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SOCIAL MEDIA IS A WAY OF LIFE, NOT JUST A PART OF IT

For the under-18s of today, likability and importance are based on the number of likes or re-tweets on a post. Tweeting at a brand or a celebrity is totally normalized, and getting a reply or being part of a marketing stunt is even better.

They are heavily engaged with social media, but rather than being thrown out the window, cultural customs around public vs. private on social media are being evolved by this group. Fittingly, this is the first cultural site where we can witness their impact: 25% of 13-17 year olds left Facebook in 2014. They have a penchant for platforms that offer privacy and anonymity, such as Snapchat, Secret, and Yik Yak.

 

CULTURE MOVES WITH MAKERS

Generation Z has inherited a newly connected world from other generations but they will be the ones who truly appropriate it and transform culture with technology.

I look forward to seeing the universal hypocrisies, challenges and hopes at the core of our culture exposed through their fresh lens. We haven’t seen their version of Pretty In Pink yet, but whatever device we view it on, the themes here will be present. These truths are the foundation for the portrait of America’s youngest generation.

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Watch Stan Lee Teach Celebrities the Art of the Cameo

Comic book legend Stan Lee is known for making cameo appearances in many Marvel films, including the upcomingAnt-Man. So in this video — which happens to be an ad for Audi — Lee teaches a workshop in cameo acting to pass his knowledge on to the next generation.” Click here to view the full article on Time!

Stan Lee Avengers


STAN LEE TURNED AN AUDI AD INTO A CAMEO ACTING MASTER CLASS

Stan Lee might not ever become more famous for his cameo appearances in Marvel Comics-inspired movies than he is for the comics themselves, but it won’t be for lack of trying. Stan The Man has appeared in everything from X-Men to Spider-Man to Thor, and yes, you can see him in Avengers: Age of Ultron this weekend (though I’m not telling you where). Click here to view the full article on Playboy!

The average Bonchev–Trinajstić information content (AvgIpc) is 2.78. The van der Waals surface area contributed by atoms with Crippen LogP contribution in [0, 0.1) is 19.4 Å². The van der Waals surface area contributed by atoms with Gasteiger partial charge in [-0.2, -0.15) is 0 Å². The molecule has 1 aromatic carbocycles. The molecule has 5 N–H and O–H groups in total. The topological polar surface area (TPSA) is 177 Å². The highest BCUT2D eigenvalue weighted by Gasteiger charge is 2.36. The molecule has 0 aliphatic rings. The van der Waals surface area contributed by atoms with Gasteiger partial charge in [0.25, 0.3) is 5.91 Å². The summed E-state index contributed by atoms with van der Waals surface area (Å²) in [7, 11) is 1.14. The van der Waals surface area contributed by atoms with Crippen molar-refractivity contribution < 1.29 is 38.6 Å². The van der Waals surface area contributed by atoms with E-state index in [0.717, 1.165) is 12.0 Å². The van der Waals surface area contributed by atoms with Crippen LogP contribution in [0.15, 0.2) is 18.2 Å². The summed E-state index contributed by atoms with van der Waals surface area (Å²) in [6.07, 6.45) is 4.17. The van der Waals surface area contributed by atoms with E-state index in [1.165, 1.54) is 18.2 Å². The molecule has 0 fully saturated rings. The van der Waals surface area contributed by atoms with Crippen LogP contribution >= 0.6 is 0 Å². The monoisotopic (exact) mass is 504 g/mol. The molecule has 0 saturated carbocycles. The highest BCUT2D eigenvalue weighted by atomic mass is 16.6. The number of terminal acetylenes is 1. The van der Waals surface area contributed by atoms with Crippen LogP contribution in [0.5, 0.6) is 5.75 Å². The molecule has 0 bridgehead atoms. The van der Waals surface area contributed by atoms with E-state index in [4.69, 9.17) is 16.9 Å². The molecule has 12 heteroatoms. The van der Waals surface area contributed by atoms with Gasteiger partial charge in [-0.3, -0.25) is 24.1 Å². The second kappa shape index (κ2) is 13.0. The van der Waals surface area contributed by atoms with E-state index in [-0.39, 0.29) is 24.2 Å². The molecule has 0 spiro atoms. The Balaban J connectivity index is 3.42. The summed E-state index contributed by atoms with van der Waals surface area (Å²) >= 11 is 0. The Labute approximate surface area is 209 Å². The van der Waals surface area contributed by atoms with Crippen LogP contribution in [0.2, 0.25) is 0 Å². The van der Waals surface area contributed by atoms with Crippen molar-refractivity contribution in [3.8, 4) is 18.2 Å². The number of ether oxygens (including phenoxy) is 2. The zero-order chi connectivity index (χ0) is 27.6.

Stan Lee


Kevin Smith Makes Ad Debut with Audi Avengers Tie-In

“With Avengers: Age of Ultron almost upon us, the Marvel cross-marketing blitz–which already includes partners like Target, Dr. Pepper and Kellogg’s–is only getting started. Longtime partner Audi, though, is taking a different route. Tony Stark’s automaker of choice, which will see the inclusion of the 2016 Audi R8, 2015 TTS and 2015 A3 Cabriolet vehicles in Ultron, has teamed with Muh-tay-zik Hof-fer to unveil a two-minute short directed by well-known comic book geek Kevin Smith.” Click here to view the full article on Agency Spy!

Stan Lee Avengers


Overused Marketing Words

Matt Hofherr Blog

By Matt Hofherr

I’m tired of overused marketing words. So I’m going to suggest a few replacements. But before I do – has anyone else noticed words like ‘modern’, ‘next generation’ and ‘innovative’ — are being used by marketers all over the place? What about just saying ‘new’, ‘forward-thinking’, or ‘advanced’? Here are a few words I’d like to kill:

ACTIONABLE

This is a buzzword I keep hearing. It’s usually code for this is ‘easy to execute’. So I recommend instead of actionable simply say ‘easily implemented’ or ‘deployable’.

OPTIMIZE

Marketers keep saying and saying it. I get it – you’re trying to tell a client you’re going to constantly improve. But somehow when you say it too much it loses believability. So let’s try ‘sharpen’, ‘enhance’ or ‘hone’. Or, here is a radical idea, just replace optimize with ‘improve’.

VIRAL

Viral is the biggest marketing joke word of our times because nobody has control over whether something goes viral. Sure, MUH-TAY-ZIK | HOF-FER has had a lot of success in this area, but that’s just a by-product of great thinking. And a lot of it has to do with the luck of having the right idea at the right time. We can’t guarantee a viral hit just like a songwriter can’t guarantee a #1 song. So instead of viral, I’m going to try ‘share-worthy’ or ‘curiosity-invoking’ or ‘infectious’. On second thought, I’m taking ‘infectious’ out because it reminds me of virus, which reminds me of viral.

SNACKABLE

It’s so cute it’s hard not to use. Snackable is just so easy to say. Who doesn’t like a good snack? Heck, my blog post is snackable, but I know no one is going to bite into it. So let me suggest two alternatives — ‘easily-absorbed’ and ‘concise’.